Brain Building 101. Be your own ‘Neuro-Achitect’

Our brains are constantly changing. Neuroscientists call it synaptic growth and pruning (yes…just like plants). Brains undergo a constant process of adapting that features the creation of new connections (synapses) and the removal of old ones. This means, in effect, that our brains are constantly rewiring themselves. Whether you realize it or not, your behaviours and experiences have a major impact on how connections within your brain are formed, and dissolved.  This is particularly true when we consider behaviours and experiences that we undertake routinely. Since this rewiring process happens at the neurological level without our conscious intent or control, it may not be obvious that we can take an active role in wiring our own brains. Fortunately, you don’t need to be a neuroscientist to gain insight into the processes.

Human brains are outstanding at recognizing patterns and responding to them. When we meet someone for the first time, or taste a new flavour of ice cream, we introduce a novel pattern of neurological activity that is not yet recognized. Each time we have that same experience we re-excite the same pattern. Our brains are eventually able to identify the experience because that same brain circuitry has been ‘lit up’ repeatedly and the pattern can now be recognized. With time, ‘mocha almond fudge ice cream’ has become a unique and familiar pattern wired into your brain architecture that directly correlates with the ‘mocha almond fudge’ experience. Just as muscles that are exercised get stronger and more resilient, so do neural pathways that are activated frequently. Frequently activated patterns of activity become ‘ingrained’ and the experiences that activate them become familiar.  They also become more easily excited. Just a glimpse of that ice cream container can bring the whole experience back vividly (and with disastrous dietary results). With more experience, these patterns become richer as more information and nuance about the root phenomena are integrated. When well-trained habits, reflexes and intuitions are allowed to have the controls, there is no deliberation, and therefore no delay in our reactions This can explain how practiced and prepared experts are able to respond instantly, intuitively and effectively in challenging or creative situations, without pause for calculation or deliberation. The opposite is also true. Our ability to recognize and react to patterns that are not frequently ‘lit up’ will tend to wither and weaken with time. It makes sense that our reactions to patterns that we are not familiar with are typically slower, and reduced in quality.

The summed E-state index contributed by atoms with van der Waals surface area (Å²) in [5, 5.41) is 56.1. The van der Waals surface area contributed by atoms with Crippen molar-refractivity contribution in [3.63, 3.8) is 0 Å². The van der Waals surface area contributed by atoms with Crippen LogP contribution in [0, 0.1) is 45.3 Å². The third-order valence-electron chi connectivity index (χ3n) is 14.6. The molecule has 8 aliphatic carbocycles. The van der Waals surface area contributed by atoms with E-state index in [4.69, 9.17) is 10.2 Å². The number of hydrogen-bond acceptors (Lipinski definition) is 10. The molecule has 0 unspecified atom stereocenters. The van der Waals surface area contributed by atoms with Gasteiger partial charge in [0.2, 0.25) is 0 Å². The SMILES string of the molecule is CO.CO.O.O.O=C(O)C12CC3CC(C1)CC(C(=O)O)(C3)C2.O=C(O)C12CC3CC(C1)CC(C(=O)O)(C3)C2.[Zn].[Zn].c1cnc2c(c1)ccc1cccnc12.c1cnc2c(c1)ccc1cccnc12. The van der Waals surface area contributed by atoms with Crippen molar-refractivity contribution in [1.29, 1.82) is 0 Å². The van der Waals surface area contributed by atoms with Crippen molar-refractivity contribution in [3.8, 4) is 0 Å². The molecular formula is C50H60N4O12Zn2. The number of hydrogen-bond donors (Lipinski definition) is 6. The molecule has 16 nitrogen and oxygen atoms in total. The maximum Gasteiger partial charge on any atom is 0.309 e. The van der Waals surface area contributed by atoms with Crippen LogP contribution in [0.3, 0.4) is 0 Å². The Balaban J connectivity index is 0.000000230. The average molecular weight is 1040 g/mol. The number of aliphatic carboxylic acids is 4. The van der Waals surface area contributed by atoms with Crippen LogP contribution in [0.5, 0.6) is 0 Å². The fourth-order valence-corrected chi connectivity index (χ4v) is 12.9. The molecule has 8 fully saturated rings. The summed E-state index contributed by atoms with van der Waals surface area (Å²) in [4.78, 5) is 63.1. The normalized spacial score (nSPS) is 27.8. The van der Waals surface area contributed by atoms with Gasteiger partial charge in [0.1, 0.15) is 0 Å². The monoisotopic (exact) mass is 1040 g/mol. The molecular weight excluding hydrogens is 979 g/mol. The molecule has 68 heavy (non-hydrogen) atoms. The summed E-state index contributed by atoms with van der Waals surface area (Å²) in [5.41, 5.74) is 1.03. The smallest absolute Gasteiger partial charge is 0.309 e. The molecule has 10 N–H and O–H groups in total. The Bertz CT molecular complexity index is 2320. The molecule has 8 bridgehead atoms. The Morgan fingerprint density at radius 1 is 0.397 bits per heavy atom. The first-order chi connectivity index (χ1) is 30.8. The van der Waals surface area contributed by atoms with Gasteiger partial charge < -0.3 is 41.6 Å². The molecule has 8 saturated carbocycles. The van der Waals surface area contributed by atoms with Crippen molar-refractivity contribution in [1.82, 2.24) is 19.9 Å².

Now let’s think about how our feelings about an experience will impact our ability to respond to a challenge. If we associate the phenomena (the ice cream) with the experience (ice cream eating) in a positive way, it is natural to ingrain and urge to repeat the experience. If, on the other hand, we have a terrible experience, it makes sense that we might tend to avoid it in the future, or at least, not crave it. The implication here is that it pays to be vigilant when undertaking enjoyable, but counterproductive experiences (i.e. too much – ice cream, beer, Instagram, you name it).  This also implies that we may need to make conscious effort in order to train and ingrain behaviours that are not instantly rewarding, but are nonetheless beneficial. The key is to realize that the same feedback mechanisms that ingrain effective, healthy and productive habits, can also ingrain (automatically) the unhealthy, ineffective or even dangerous habits, if you take your eye off the ball too much of the time.

So what does this mean?  It means we should carefully consider what we find rewarding and why.  It also might mean learning to cultivate a ‘buzz’ or pat on the back whenever we get it right, even when the intrinsic rewards of the activity are skimpy.   The  rewiring (or unwiring?) of old habits can be very tricky. The ‘buzz’ associated with that mouthful of ice cream is triggered by an automatic biochemical process that was built by evolution long before any of us were around.   Signs of negative consequences (gaining weight, stress on the pancreas, heart and liver) are usually conspicuously absent while the enjoyment of chewing, tasting, swallowing and enjoying are taking place. If you enjoy a beer on occasion, (or drugs or unsafe sex, or whatever) you have to realize that your brain is pre-wired to turn that occasional, enjoyable behaviour into a habit, unless you are cognitive of the full spectrum of consequences, before, during and after the enjoyment phase.

The simple act of examining the whole spectrum of consequences, positive and negative, before you partake (and, especially, re-partake) is a great first step in controlling which impulses become habits. While we are not yet able to simply ‘upload’ new files to our brains the way we do with our computer systems, we can begin to understand how we can update some of our mental habits by intent.  A basic understanding of how patterns get ingrained in brains is a great place to begin if you’d like to get serious about building effective mental habits.


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